Weah’s Liberia: No Idea Politics and the Failure of at Heart Love for Country

By Alfred P. B. Kiadii |

Liberia leader, President George M. Weah

If the true mark of a responsible government is how it caters to the exigent needs of its people, then this one is an irresponsible collection of charlatans. If the legitimacy of any political regime rests with the masses of the people—as they say, is a tenet of democracy—the approval of this one comes from itself. If we say the lifespan of a government is based on how it goes about marshalling up and levelling up to address structural crises that are a drag on collective progress, this one in Liberia is a vulgar antithesis as it launches a sortie of deprivation, domination and exploitation on the poor masses of our people.

If the true hallmark of a revolutionary government is based on how it treats its weakest and most vulnerable citizens, the sordid staple of a veritable reactionary ruling machine is that it squeezes wealth from the bottom up. If other progressive regimes in the global South have used a short stint to extricate a huge chunk of their people from the mausoleum of poverty, the Weah government, by parody and contrast, has taken two years to lift its many scoundrels out of poverty, while the crudest form of accumulation by dispossession sweeps with a bang, as elements in officialdom stack their innumerable foreign bank accounts with stolen assets, while starving hospital of the needy funds to operate, leaving public schools in deplorable conditions, and butchering the starvation wages of civil servants. This utter collapse of the economy has led to a surging of the disinherited masses of the people stampeding in droves to the religious milieu via Pentecostalism to seek a breakthrough out of the social nightmare, while the uppity top-notch officials have found salvific fortune via the governmental realm by annexing funds from the treasury.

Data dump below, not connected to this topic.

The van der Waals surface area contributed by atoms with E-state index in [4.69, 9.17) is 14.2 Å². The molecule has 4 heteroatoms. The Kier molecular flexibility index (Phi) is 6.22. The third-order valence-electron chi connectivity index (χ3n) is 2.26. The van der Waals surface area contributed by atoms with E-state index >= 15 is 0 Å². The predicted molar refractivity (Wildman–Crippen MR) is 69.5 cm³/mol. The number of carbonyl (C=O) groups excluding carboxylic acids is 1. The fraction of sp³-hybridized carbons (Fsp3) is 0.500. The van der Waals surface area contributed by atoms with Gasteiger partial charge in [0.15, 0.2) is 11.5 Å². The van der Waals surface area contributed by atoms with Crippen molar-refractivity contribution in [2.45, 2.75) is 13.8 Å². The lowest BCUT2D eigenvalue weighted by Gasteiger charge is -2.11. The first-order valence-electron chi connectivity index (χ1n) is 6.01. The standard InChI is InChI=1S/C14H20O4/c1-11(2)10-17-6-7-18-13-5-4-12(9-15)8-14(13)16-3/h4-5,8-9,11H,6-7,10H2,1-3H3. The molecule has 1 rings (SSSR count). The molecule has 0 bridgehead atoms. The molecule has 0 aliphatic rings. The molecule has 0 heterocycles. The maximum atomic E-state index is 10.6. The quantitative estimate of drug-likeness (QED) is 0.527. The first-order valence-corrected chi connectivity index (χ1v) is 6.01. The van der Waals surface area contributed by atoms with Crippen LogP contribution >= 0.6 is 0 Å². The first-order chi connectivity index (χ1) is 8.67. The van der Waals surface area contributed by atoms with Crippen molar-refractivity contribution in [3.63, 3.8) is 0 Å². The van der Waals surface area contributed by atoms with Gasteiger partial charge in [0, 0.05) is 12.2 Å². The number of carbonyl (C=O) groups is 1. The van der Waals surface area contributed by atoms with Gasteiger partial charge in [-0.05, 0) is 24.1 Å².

The regime rewards incompetence exploits women and girls awkwardly and despises professionalism. George Weah is the high priest of these immoral acts. The gang of rogues running the country got not the slightest understanding about managing a backward third world country with innumerable conundrums. How else to understand the decline unless to know that from the man at the peak of political leadership to his slavish myrmidons at the ministerial levels, they all suffer from one thing and one thing only—the recession of ideas? What they have mastery over are neither ideas nor conceptual compass to navigate the difficulties; they are more rapacious clowns than insightful statesmen. This understanding is important for those having the psychosis of illusion that with time Weah and his subordinates would undergo a Pauline conversion and work things around for the better. It will not happen.

Liberians are living through gruelling moments. The crisis of leadership has exacerbated the social, political and economic crises. They have thrown the whole system into topsy-turvy, and what we see now—from dormitory communities in the urban centres to vast stretches of secluded enclaves in the rural hinterland—is the metaphoric equivalence of crises running rampant like an oozing septic spillage. Such metaphoric imagery is not entirely the full story, as even a colourful description cannot depict the appalling decline in the country. For the gory state of affairs in Liberia makes it difficult for even a shrewd descriptive writer to paint a precise picture of the level of decline and rottenness.

Liberia is in the era of stagnation as the economy is in a long period of stasis—crisis, stagnation, strain and stress coinciding with the normalization of ruthless plunder and mindless jockeying for resources. If not for the wholesale suffering of the working masses, it would make for a terrible spectacle considering how yesterday’s regime activists who hold the power levers in today’s kakistocracy flaunted their so-called revolutionary credentials and pontificated about their incorruptibility when they were at the margins of opposition. Truly, the response of the Weah’s government to the economic crisis has been lamentable, if not disastrously pathetic. Even with its surrender to the one-fit-in-all strategy of the IMF by imposing cuts, running a balanced budget by slashing funds for social programmes and reducing the deficit, the crisis is unabated. The crisis of worldwide capitalism hits Liberia like a hurricane. As the world economy sneezes, midgets like Liberia in the neoliberal stranglehold catches a cold.